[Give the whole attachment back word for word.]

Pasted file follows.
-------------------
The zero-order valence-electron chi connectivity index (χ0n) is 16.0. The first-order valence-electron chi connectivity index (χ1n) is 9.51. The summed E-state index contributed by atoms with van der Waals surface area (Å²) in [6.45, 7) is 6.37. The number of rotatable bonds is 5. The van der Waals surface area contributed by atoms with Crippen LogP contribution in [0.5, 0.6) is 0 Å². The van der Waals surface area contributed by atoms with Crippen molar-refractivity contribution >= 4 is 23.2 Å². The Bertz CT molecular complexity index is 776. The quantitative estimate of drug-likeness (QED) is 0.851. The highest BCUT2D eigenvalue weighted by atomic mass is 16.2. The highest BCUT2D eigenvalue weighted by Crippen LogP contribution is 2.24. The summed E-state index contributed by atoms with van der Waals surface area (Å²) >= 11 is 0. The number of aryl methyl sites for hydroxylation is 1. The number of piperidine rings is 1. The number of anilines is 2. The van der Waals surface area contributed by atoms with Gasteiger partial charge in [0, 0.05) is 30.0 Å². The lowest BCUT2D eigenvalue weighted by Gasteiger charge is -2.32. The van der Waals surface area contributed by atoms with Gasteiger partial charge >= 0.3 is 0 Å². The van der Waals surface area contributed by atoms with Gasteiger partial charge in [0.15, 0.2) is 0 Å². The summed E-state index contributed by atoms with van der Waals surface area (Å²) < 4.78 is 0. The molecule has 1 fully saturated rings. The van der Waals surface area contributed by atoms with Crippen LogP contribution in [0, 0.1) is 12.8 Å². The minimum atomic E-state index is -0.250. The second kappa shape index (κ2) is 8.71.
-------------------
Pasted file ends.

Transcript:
The zero-order valence-electron chi connectivity index (χ0n) is 16.0. The first-order valence-electron chi connectivity index (χ1n) is 9.51. The summed E-state index contributed by atoms with van der Waals surface area (Å²) in [6.45, 7) is 6.37. The number of rotatable bonds is 5. The van der Waals surface area contributed by atoms with Crippen LogP contribution in [0.5, 0.6) is 0 Å². The van der Waals surface area contributed by atoms with Crippen molar-refractivity contribution >= 4 is 23.2 Å². The Bertz CT molecular complexity index is 776. The quantitative estimate of drug-likeness (QED) is 0.851. The highest BCUT2D eigenvalue weighted by atomic mass is 16.2. The highest BCUT2D eigenvalue weighted by Crippen LogP contribution is 2.24. The summed E-state index contributed by atoms with van der Waals surface area (Å²) >= 11 is 0. The number of aryl methyl sites for hydroxylation is 1. The number of piperidine rings is 1. The number of anilines is 2. The van der Waals surface area contributed by atoms with Gasteiger partial charge in [0, 0.05) is 30.0 Å². The lowest BCUT2D eigenvalue weighted by Gasteiger charge is -2.32. The van der Waals surface area contributed by atoms with Gasteiger partial charge >= 0.3 is 0 Å². The van der Waals surface area contributed by atoms with Gasteiger partial charge in [0.15, 0.2) is 0 Å². The summed E-state index contributed by atoms with van der Waals surface area (Å²) < 4.78 is 0. The molecule has 1 fully saturated rings. The van der Waals surface area contributed by atoms with Crippen LogP contribution in [0, 0.1) is 12.8 Å². The minimum atomic E-state index is -0.250. The second kappa shape index (κ2) is 8.71.